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Critical Analysis of the Citizenship Amendment Act, 2019

The Citizenship Amendment Act, 2019 is a policy reform since the 2004 Amendment of the Citizenship Act, 1955. The 2004 Amendment had presented the Act with the definition of illegal migrant. Section 2(1)(b) of the Citizenship Act, 1955[1] defines the term of illegal migrant. According to it, illegal migrants are those who have entered India without valid passport or any documents prescribed under any law in that behalf. The definition includes any person of any religion.

It does not create any differentiation on any grounds such as creed, gender or religion. However, Citizenship Amendment Act, 2019 inserted a proviso to it and by doing so it has made the Act controversial on various grounds.

According to the added proviso, people belonging from Hindu, Sikh, Buddhist, Jain, Parsi or Christian community who have entered India from Afghanistan, Bangladesh or Pakistan before 31st December 2014 not meeting the criteria laid down under clause (c) of Sub-Section (2) of Section 3 of the Passport Act, 1920[2] or Foreigners Act, 1946, would not be treated as illegal migrant. This provision has exempted only the people belonging from the Islam community.

The reason stated of such exemption has been based upon religious persecution of minorities in the three nations. However Citizenship Amendment Act includes no such term of religious persecution. The religious persecution theory has no written form. In the formulation of a statute such an omission cannot be acceptable and this is a tremendous error.

The United Nations High Commissioner for Refugees (UNHCR) defines persecution as a threat to life and freedom based upon an individual’s race, religion, nationality, political opinion, or membership of a particular social group[3]. It does not state that in a nation persecution happens only with the minorities. In the three countries mentioned in the Act, which are Islamic dominant nations, there have been instances of persecution of Muslims.

Almost four thousand men had died in the Shia – Sunni Sectarian fight in Pakistan, and the Sunni extremists had been persecuting and killing people from Shia community since historic times. Hence the conception that people from the dominant religion in a country cannot be persecuted is totally vague and baseless. By excluding Muslims from the Citizenship Amendment Act, 2019, the Parliament has committed an enormous constitutional error.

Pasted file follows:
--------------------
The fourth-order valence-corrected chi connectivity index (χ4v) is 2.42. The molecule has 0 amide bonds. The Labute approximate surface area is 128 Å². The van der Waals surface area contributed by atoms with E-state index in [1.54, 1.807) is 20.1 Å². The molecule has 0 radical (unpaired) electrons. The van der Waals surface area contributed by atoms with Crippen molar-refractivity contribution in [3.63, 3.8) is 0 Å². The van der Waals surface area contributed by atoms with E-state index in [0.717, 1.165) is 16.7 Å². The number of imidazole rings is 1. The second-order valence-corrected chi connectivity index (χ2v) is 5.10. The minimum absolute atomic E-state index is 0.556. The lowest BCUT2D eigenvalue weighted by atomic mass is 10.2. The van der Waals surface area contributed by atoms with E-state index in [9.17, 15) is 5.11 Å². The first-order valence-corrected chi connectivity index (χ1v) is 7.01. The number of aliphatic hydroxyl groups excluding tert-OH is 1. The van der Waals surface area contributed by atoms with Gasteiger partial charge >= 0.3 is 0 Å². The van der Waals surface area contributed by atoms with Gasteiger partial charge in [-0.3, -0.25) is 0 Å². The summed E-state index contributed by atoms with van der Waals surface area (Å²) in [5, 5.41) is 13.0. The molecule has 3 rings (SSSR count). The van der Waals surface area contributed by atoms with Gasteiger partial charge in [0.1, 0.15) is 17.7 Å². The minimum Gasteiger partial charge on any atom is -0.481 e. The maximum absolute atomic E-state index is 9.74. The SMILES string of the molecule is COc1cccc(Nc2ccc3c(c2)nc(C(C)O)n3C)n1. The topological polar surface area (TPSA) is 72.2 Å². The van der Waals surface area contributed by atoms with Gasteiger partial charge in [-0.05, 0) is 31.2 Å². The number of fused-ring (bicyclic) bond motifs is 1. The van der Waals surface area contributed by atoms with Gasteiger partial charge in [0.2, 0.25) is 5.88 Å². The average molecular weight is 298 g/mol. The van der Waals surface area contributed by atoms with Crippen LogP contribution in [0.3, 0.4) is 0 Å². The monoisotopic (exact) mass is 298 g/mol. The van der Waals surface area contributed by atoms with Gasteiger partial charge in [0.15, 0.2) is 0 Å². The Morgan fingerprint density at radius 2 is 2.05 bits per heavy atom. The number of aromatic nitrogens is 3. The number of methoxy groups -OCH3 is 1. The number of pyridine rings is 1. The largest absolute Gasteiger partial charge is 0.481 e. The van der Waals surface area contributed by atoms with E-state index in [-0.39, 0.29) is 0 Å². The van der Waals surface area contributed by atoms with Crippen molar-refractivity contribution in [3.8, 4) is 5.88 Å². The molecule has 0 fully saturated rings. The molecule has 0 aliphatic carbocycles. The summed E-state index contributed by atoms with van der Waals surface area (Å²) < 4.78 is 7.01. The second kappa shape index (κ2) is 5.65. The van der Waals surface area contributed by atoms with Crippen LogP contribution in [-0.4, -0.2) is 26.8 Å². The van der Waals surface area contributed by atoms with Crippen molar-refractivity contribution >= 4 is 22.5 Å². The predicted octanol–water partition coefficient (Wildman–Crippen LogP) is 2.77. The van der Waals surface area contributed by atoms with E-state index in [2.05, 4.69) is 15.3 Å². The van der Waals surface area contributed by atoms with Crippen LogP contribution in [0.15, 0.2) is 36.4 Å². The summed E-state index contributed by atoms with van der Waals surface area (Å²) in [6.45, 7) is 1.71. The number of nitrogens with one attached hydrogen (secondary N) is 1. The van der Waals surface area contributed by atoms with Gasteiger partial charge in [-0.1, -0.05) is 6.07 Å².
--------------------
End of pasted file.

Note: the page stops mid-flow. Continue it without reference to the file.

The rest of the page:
This proviso does not only exclude Muslims from these three States but also other religions from other States. By putting the names of the communities and the countries, the Parliament has created the proviso exclusive so if in future a need arises to include other communities and nations it would again need an amendment. This proviso constitutes fundamental, constitutional as well as technical error.

This amendment is in violation of Article 14 of the Constitution of India[4] which talks about equality and abolishes discrimination based upon race, caste, religion, sex and place of birth. As stated by our Hon’ble Home Minister in the Parliament, if at all the main intention of the amendment was for the protection of persecuted people or people from being persecuted in other countries, the bill should have considered people from all the religions, race and caste. However the Amendment Act has failed to do so.

In future this act would also be seen as to be the refugee policy of India and since refugee policies falls under the reserved domain of International Law, such an amendment would not be acceptable in the International community as it goes in violation of 1951 Refugee Convention of which India is a part.

According to the Indian legal system, all laws passed by the Parliament needs to be consistent with the Part III of the Constitution. Article 14 which deal with the Right to Equality falls under it. Since CAA differentiates and discriminates people it needs to pass through two tests to be qualified as a lawful amendment. The tests are: (a) Classification needs to be rational and based on intelligible grounds; and (b) there must be a direct nexus between the classification and object of the statute.

Many politicians and advocates had supported the amendment and held it to be lawful. Advocate Harish Salve had also held that the act adheres to Article 14 and does not violate it. He stated that the classification is based upon an intelligible differentiation and instead of equality; law of equity should be followed. Religious persecution is the basis of the act and minorities are persecuted by the majority religion in the three countries.

It is a legal misconception that majority religion cannot be persecuted and he lacked factual correctness as Pakistan and various other states which are Islamic nations had witnessed prosecution of Shias by Sunnis and Shia community is a part of Islam religion.

Our Hon’ble Home Minister in his speech in the Parliament while introducing and defending the bill for CAA had stated that the legislative intent of the bill is to protect religious minorities who are fleeing from their countries in fear of persecution. However the Legislative intent of the Citizenship Act, 1955 was simply to determine who can and cannot be citizens of India. The Amendment act also lacks the primary intention of the statute.